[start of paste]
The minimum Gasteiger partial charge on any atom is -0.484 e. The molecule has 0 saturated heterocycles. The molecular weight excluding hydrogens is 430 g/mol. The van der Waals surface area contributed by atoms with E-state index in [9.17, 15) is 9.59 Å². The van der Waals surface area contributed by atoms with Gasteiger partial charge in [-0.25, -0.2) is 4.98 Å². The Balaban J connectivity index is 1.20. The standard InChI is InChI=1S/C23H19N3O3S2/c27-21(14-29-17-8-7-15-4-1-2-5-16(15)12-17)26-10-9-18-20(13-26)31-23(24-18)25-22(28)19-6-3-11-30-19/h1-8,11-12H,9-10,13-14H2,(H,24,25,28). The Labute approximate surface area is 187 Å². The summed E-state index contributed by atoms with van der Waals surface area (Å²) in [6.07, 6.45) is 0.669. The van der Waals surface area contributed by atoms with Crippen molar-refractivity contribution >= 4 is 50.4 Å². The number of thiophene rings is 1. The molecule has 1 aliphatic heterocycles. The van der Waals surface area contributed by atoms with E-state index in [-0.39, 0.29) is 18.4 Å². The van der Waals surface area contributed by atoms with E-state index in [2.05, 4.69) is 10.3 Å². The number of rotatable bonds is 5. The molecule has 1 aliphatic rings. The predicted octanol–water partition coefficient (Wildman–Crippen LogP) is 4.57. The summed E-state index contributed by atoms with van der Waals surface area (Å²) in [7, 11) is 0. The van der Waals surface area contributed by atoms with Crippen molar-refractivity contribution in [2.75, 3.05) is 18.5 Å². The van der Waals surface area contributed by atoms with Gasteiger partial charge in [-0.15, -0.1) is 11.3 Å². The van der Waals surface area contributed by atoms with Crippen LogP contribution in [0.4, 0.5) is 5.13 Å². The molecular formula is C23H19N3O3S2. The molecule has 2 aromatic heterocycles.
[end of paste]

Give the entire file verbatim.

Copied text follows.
The minimum Gasteiger partial charge on any atom is -0.484 e. The molecule has 0 saturated heterocycles. The molecular weight excluding hydrogens is 430 g/mol. The van der Waals surface area contributed by atoms with E-state index in [9.17, 15) is 9.59 Å². The van der Waals surface area contributed by atoms with Gasteiger partial charge in [-0.25, -0.2) is 4.98 Å². The Balaban J connectivity index is 1.20. The standard InChI is InChI=1S/C23H19N3O3S2/c27-21(14-29-17-8-7-15-4-1-2-5-16(15)12-17)26-10-9-18-20(13-26)31-23(24-18)25-22(28)19-6-3-11-30-19/h1-8,11-12H,9-10,13-14H2,(H,24,25,28). The Labute approximate surface area is 187 Å². The summed E-state index contributed by atoms with van der Waals surface area (Å²) in [6.07, 6.45) is 0.669. The van der Waals surface area contributed by atoms with Crippen molar-refractivity contribution >= 4 is 50.4 Å². The number of thiophene rings is 1. The molecule has 1 aliphatic heterocycles. The van der Waals surface area contributed by atoms with E-state index in [-0.39, 0.29) is 18.4 Å². The van der Waals surface area contributed by atoms with E-state index in [2.05, 4.69) is 10.3 Å². The number of rotatable bonds is 5. The molecule has 1 aliphatic rings. The predicted octanol–water partition coefficient (Wildman–Crippen LogP) is 4.57. The summed E-state index contributed by atoms with van der Waals surface area (Å²) in [7, 11) is 0. The van der Waals surface area contributed by atoms with Crippen molar-refractivity contribution in [2.75, 3.05) is 18.5 Å². The van der Waals surface area contributed by atoms with Gasteiger partial charge in [-0.15, -0.1) is 11.3 Å². The van der Waals surface area contributed by atoms with Crippen LogP contribution in [0.4, 0.5) is 5.13 Å². The molecular formula is C23H19N3O3S2. The molecule has 2 aromatic heterocycles.